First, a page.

• GOP Gov. Brian Kemp has lashed out at critics of the controversial new voting bill.
  • See more stories on Insider’s business page.

Atlanta Mayor Keisha Lance Bottoms on Friday said that Major League Baseball’s decision to move the All-Star Game out of Georgia over its controversial new voting law is “likely” the start of more actions taken against the state.

While speaking out against the law on Twitter, Bottoms emphasized the economic harm that such a backlash will cause throughout Georgia.

“Just as elections have consequences, so do the actions of those who are elected,” she wrote. “Unfortunately, the removal of the MLB All Star game from GA is likely the 1st of many dominoes to fall, until the unnecessary barriers put in place to restrict access to the ballot box are removed.”

She added: “Boycotts in GA will hit the metro Atlanta hardest and have a ripple effect across the state. Small businesses, corporations that support our communities, and everyday working people will suffer. It is not too late to right this sinking ship.

MLB Commissioner Rob Manfred expressed on Friday that the decision to move the All-Star Game and MLB Draft was “the best way to demonstrate our values as a sport.”

“Major League Baseball fundamentally supports voting rights for all Americans and opposes restrictions to the ballot box,” he said in a statement. “Fair access to voting continues to have our game’s unwavering support.”

Since the law’s passage on March 25, major corporations, including Delta Airlines and Coca-Cola under pressure from politicians and activists, have more forcefully come out against its restrictive measures.

The conservative-backed law tightens election rules in the state by limiting drop boxes, strengthening voter identification requirements, blocking the usage of mobile voting vans, and even banning water and food from being distributed to voters waiting in line, among other measures.

GOP Gov. Brian Kemp, who signed the bill into law, flatly rejects claims that it reinforces voter suppression and said that the law makes it “easy to vote and hard to cheat.”

Read more: Here are 9 hurdles Biden’s infrastructure plan would have to overcome in Congress before it can become law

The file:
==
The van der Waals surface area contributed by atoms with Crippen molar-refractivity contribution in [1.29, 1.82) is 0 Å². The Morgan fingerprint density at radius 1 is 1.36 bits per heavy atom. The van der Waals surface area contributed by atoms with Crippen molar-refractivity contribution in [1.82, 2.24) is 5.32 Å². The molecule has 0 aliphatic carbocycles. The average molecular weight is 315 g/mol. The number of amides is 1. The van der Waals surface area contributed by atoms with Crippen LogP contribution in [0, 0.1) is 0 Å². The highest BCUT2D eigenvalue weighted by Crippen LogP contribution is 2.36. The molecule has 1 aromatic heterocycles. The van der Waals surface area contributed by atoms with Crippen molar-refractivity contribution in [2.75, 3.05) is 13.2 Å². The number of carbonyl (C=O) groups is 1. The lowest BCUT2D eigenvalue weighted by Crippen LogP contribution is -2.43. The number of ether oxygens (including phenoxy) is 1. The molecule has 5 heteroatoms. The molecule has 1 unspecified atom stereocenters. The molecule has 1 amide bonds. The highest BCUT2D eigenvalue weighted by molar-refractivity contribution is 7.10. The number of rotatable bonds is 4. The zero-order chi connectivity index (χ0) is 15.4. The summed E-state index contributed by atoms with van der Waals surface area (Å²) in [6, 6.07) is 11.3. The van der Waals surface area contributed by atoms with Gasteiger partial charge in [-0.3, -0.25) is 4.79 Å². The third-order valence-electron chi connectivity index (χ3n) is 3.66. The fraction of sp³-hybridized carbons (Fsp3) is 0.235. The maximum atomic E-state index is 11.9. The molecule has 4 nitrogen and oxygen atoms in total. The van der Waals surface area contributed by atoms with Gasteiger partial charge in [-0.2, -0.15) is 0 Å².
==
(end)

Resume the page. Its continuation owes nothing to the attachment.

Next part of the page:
On Friday, the governor lashed out at MLB’s decision on Fox News, accusing the organization of adhering to “cancel culture.”

Kemp continued to express his displeasure with the situation on Twitter, lashing out at prominent Democrats.

“This attack on our state is the direct result of repeated lies from [President] Joe Biden and [former Georgia state House Minority Leader] Stacey Abrams about a bill that expands access to the ballot box and ensures the integrity of our elections,” he wrote. “I will not back down. Georgians will not be bullied. We will continue to stand up for secure, accessible, fair elections.”

Abrams, who was narrowly defeated by Kemp in the state’s 2018 gubernatorial race and could potentially run against the incumbent governor in 2022, said on Friday that she was “disappointed” by the move but was “proud” of the MLB’s support of voting rights.

“Like many Georgians, I am disappointed that the MLB is relocating the All-Star game; however, I commend the players, owners and League commissioner for speaking out,” she said in a statement. “As I have stated, I respect boycotts, although I don’t want to see Georgia families hurt by lost events and jobs. Georgians targeted by voter suppression will be hurt as opportunities go to other states. We should not abandon the victims of GOP malice and lies – we must stand together.”

Former President Barack Obama on Saturday praised the decision, making a nod to the late baseball icon Hank Aaron, who faced racial threats throughout his professional baseball career.

“Congratulations to MLB for taking a stand on behalf of voting rights for all citizens,” he wrote. “There’s no better way for America’s pastime to honor the great Hank Aaron, who always led by example.”

As of Saturday, MLB has not revealed the new host city for the 2021 All-Star Game.

Read the original article on Business Insider

The ACLU, NAACP, and the Southern Poverty Law Center are suing Georgia over its new voting law

georgia voting
Demonstrators stand outside of the Georgia Capitol building on March 3, 2021 in Atlanta, Georgia.